Sunday, November 12, 2023

Layout origins: Shumala

Some time back, I wrote a series of blog posts about the origins of my layout. I began with a summary of what had survived from the original layout in Pittsburgh, PA to be moved to California, much of it drawn from a cover story in Railroad Model Craftsman (RMC) magazine (June 1990). That brief account can be found at this link:

I then decided to show more about the origins of my major town of Ballard. There were several of these, beginning with some ancient history (see: ) and following that up with some specifics about Ballard (you can see it here: ) . 

With that history out of the way, I went on to describe the process of rebuilding some major layout areas touching Ballard, after the move to California. There were several of these, and I won’t mention all the posts, but the beginning one might be of interest (it is located at this link: ). 

What I haven’t shown is the comparable origin story for what is now the town of Shumala. As it happens, that was the locale for my cover shot on the June 1990 RMC. At that time, instead of the imaginary SP branch that it is today, the railroad was the imaginary short line, Lompoc & Cuyama. The RMC designers even included the L&C emblem on the cover.

There in the distance you can see what looks like a tower. Indeed it is. It’s a modified Campbell kit for the prototype Santa Fe tower-plus-depot that they called Kiowa Junction. And at that time, this layout town was named Jalama, for a real place on the California coast (in fact, there is a California State Beach there — and a hamburger stand that I wanted to model).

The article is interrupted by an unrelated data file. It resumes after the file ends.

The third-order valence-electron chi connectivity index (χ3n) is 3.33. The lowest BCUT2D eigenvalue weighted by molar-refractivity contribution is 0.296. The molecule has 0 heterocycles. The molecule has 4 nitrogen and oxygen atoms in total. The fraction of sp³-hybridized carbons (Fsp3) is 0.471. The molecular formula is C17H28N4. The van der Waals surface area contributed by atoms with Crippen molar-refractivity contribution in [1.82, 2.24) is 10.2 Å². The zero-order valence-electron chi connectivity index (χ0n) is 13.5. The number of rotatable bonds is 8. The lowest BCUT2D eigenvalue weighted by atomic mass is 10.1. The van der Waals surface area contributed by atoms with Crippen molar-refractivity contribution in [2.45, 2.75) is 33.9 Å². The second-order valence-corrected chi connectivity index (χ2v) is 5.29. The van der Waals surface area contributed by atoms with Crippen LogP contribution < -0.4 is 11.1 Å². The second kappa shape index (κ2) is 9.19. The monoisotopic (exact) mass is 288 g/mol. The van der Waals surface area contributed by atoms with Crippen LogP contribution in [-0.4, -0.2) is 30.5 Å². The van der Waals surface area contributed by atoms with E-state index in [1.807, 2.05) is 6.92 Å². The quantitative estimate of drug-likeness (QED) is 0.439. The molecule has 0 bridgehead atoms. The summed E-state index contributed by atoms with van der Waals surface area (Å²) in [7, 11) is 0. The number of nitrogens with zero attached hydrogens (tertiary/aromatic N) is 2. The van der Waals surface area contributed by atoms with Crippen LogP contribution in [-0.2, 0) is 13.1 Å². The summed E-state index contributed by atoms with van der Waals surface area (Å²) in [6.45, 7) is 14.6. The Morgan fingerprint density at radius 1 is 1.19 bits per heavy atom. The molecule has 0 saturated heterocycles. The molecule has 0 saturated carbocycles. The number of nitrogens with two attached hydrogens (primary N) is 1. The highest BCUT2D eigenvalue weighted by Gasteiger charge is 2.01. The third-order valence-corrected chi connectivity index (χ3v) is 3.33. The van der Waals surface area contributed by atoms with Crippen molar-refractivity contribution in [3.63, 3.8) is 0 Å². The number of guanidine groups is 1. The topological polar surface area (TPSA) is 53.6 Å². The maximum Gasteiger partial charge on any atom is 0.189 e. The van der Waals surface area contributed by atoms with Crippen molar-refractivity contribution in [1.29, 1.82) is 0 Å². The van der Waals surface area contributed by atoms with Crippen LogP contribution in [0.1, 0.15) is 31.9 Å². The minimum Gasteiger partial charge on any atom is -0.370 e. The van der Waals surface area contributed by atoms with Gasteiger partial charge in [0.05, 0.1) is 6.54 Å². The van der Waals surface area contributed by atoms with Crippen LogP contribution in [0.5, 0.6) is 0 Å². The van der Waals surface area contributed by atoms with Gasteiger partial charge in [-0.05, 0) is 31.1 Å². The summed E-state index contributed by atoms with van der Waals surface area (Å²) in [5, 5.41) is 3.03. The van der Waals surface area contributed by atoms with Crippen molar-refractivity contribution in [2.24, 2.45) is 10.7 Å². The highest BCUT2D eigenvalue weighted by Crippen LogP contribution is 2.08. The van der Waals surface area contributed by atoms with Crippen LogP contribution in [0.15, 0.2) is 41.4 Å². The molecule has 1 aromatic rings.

But when I decided the layout really ought to model the SP, this Santa Fe-prototype structure really had to go. I replaced it with a scratchbuilt depot, closely following the SP prototype plans for the Sylmar, California depot (for more, see: ).

But this is after the area had been developed. I have very few photos of this town in the earliest days, but here is one. You can see at center left that trackwork is underway, toward what would become the engine terminal. Also at left, the corner of Coastal Citrus is just visible, an industry now relocated to Santa Rosalia. And the ice deck and ice house at photo center are just a couple of mock-ups. And in the upper right background, only two of today’s structures, the general store and the snack bar, are present.

A nice view onto the layout from just beyond the depot, a different version of which was in the RMC article, shows the features just discussed, but now the ice house and ice deck have been built. Coastal Citrus is still back there.

Another big difference: though I had built a Diamond Scale turntable in Pittsburgh and installed it, there was nothing else. I had long intended that an engine house or roundhouse would accompany the turntable. Finally in 2013 I began to build it, beginning stages shown below (for more, see: ).

These glimpses of what used to be at Jalama (as it then was) and at Shumala (as it is now named) are interesting to me, if for no other reason because they show how far parts of the layout have come. I will continue with additional looks into the past in future posts.

Tony Thompson

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